An introduction to team culture
In each workplace, the culture of its team of workers has major impacts on its environment, operations, and ambiance. As a potential employee, learning about the key identifiers of a good team culture can help you find one during your job search. Alternatively, discovering how to build a healthy culture within your organization can help you gain a competitive edge if you're an employer. To discover the characteristics of this critically important organizational component and a process for developing it, keep reading.
What is team culture?
The team culture of an organization is a combination of values, beliefs, and behavioral norms that workers share and the behaviors that these factors cause. Similar to the culture of a society, the culture of a team is supported by the people who are in it. As a company’s culture manifests in how its leaders and followers behave when representing the company, interacting with each other, handling conflicts, performing job duties, and obeying company rules, it’s a critically important organizational component. This construct is also called company culture and workplace culture. A good team culture has several identifiers, such as:
- It includes great leaders. In a company, the leaders influence the culture more than followers. Consequently, you’re likely to find several effective supervisors and managers in a company with a healthy culture. These leaders fuel the company’s success with their behavior.
- It develops a great place to work. Culture has a big influence on the work environment, which consists of the different occupational conditions in which an employee performs job duties. A good team culture involves a majority of workers upholding values and behavioral norms that support others, treating others with respect, and helping the organization achieve its business goals. This creates a satisfying place to work.
- It produces more engaged workers. Employee engagement, which is a state of commitment to the workplace that can develop in workers, has been found to improve productivity. As a strong team culture is essential for engagement to develop, a high level of engagement is a key characteristic of strong cultures.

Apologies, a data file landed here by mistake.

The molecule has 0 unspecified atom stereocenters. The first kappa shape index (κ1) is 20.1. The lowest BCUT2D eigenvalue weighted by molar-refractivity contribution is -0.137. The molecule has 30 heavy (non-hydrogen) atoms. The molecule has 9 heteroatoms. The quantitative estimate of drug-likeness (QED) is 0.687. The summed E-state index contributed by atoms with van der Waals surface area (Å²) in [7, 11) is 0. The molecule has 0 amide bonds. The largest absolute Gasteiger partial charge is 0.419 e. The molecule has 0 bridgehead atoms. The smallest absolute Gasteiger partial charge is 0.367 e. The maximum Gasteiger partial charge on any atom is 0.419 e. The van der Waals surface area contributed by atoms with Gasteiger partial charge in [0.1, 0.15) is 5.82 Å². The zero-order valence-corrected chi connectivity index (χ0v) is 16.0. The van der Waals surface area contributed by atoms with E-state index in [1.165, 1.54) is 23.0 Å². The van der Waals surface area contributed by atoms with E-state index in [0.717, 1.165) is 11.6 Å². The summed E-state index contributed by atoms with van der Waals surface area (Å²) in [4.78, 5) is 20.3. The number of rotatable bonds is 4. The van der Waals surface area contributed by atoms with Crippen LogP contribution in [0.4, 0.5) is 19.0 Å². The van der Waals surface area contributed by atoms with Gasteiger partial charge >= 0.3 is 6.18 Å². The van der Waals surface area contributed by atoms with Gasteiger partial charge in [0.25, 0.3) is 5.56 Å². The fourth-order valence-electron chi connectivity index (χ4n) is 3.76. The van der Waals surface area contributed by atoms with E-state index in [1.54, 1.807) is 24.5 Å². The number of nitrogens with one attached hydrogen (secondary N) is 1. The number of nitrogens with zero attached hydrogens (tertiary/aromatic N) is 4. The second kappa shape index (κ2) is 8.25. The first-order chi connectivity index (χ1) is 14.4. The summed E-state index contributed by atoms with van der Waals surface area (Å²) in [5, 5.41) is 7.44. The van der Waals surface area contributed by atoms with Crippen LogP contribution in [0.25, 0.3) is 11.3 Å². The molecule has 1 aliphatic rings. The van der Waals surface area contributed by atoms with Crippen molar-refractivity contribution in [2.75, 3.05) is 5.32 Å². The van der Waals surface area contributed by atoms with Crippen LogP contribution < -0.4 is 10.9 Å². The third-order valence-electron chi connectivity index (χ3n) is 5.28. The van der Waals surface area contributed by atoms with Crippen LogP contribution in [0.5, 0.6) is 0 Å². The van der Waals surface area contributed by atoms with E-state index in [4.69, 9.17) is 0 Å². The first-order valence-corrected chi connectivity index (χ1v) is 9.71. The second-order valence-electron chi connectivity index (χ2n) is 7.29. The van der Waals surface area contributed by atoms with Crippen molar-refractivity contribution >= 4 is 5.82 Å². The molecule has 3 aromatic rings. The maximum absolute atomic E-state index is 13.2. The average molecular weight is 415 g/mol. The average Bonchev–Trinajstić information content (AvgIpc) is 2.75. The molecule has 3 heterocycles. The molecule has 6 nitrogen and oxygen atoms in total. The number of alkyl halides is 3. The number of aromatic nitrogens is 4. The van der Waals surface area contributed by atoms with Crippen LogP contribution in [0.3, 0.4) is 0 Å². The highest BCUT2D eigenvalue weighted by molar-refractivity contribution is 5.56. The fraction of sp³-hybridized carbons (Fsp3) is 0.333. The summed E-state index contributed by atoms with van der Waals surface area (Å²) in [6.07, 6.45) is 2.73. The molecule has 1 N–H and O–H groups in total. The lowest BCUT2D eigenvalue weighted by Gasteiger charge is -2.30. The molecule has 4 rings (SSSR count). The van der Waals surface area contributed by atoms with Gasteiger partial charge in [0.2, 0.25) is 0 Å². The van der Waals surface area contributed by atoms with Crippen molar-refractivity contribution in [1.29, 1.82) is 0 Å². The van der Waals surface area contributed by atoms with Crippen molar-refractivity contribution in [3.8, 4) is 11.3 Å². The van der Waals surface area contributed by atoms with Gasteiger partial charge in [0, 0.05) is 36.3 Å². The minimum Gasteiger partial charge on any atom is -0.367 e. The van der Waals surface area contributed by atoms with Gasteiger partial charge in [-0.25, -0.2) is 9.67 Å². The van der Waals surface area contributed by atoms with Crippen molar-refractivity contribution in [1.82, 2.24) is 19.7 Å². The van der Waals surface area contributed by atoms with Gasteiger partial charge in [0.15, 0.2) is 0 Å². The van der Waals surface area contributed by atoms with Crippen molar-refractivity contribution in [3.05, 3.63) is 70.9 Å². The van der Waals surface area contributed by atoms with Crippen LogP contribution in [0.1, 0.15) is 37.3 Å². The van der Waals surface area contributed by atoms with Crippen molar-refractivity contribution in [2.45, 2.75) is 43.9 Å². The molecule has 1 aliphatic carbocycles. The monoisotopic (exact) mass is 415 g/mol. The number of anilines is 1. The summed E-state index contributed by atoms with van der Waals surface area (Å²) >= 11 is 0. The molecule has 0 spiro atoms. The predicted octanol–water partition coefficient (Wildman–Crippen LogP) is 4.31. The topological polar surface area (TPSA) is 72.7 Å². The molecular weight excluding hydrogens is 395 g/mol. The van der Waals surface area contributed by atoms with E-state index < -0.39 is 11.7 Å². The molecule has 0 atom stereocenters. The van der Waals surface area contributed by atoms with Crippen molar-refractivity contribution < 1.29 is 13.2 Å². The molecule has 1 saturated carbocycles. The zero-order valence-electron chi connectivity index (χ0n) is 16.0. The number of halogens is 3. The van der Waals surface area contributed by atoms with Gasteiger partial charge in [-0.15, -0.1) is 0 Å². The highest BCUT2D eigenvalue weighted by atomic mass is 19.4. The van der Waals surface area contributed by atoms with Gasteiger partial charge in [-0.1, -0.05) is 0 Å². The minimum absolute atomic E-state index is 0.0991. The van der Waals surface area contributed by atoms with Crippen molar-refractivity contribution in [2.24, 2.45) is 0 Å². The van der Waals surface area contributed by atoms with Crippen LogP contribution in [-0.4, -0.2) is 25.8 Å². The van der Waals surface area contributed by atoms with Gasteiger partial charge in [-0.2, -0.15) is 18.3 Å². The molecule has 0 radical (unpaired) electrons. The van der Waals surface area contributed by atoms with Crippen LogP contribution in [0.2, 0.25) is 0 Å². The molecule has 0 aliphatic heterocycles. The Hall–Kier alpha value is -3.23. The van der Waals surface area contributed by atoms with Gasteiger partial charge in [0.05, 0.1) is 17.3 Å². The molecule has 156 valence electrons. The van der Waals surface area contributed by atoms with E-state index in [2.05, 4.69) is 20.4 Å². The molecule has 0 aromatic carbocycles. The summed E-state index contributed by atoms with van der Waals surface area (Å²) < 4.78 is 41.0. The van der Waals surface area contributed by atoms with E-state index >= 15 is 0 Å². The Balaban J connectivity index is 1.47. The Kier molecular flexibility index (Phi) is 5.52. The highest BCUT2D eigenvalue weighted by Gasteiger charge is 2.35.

- It reduces turnover. Increased turnover results in employers spending more on recruitment and training. Additionally, this can reduce the motivation of team members, for it reduces their opportunities to build professional contacts. As a good team culture improves employee engagement, it triggers reductions in turnover.
- It reduces interpersonal conflicts. A good team culture promotes cohesiveness among workers, so it’s likely to reduce conflicts within the workforce. Typically, a quality culture has safeguards in place, such as an effective communication process, to deal with employee conflicts.
Learn more: The Effect of Culture in Communication
The benefits of a strong team culture
Whether you’re an employer or an employee, a strong team culture can offer you several benefits, including:
- You enjoy your work. A strong team culture is supportive, respectful, and goal orientated. These factors contribute to developing a great place to work.
- You benefit from a strong infrastructure. A successful organizational infrastructure consists of the things that drive performance. A good team culture is a key component that is likely to improve customer service, worker performance review process, employee promotions, conflict resolution, and employee benefits.
- You become more engaged A firm with a strong workplace culture is likely to engage its workers and develop loyalty. Consequently, your engagement will lead to improvements in your well-being and performance over time.
- You’re less impacted by interpersonal conflicts. Conflicts between employees do not deter you, for your team culture has processes in place for handling disagreements between workers.
- Your contributions are valued. In an efficient culture, it’s easy for workers to claim credit for their contributions to organizational success since an efficient culture includes communication and management processes that enable rewarding the achievements of employees.
- It helps your career. Invariably, a good team culture inspires better leadership, improvements in employee engagement, increases in performance, and reductions in turnover. As a worker, you can enjoy more job security, better benefits, and more opportunities for career advancement.
- It attracts the best talent. As an employer, investing in building a strong culture enables you to create a great workplace that attracts talented job seekers who can support and improve the company.
How to build a good team culture
Building a good team culture can give you many advantages. To do so, use the following steps:
1. Review your team culture
Begin by understanding the existing culture. Using the following checklist of questions to assess it:
- What are the corporate values?
- What are the corporate values reflected in worker behavior?
- What are the values reflected in managerial behaviors?
- What is the level of employee awareness of corporate values?
- What are the values shared by a majority of employees?
- What are the shared beliefs among employees in relation to supportiveness?
- What are the shared beliefs among workers in relation to respecting each other?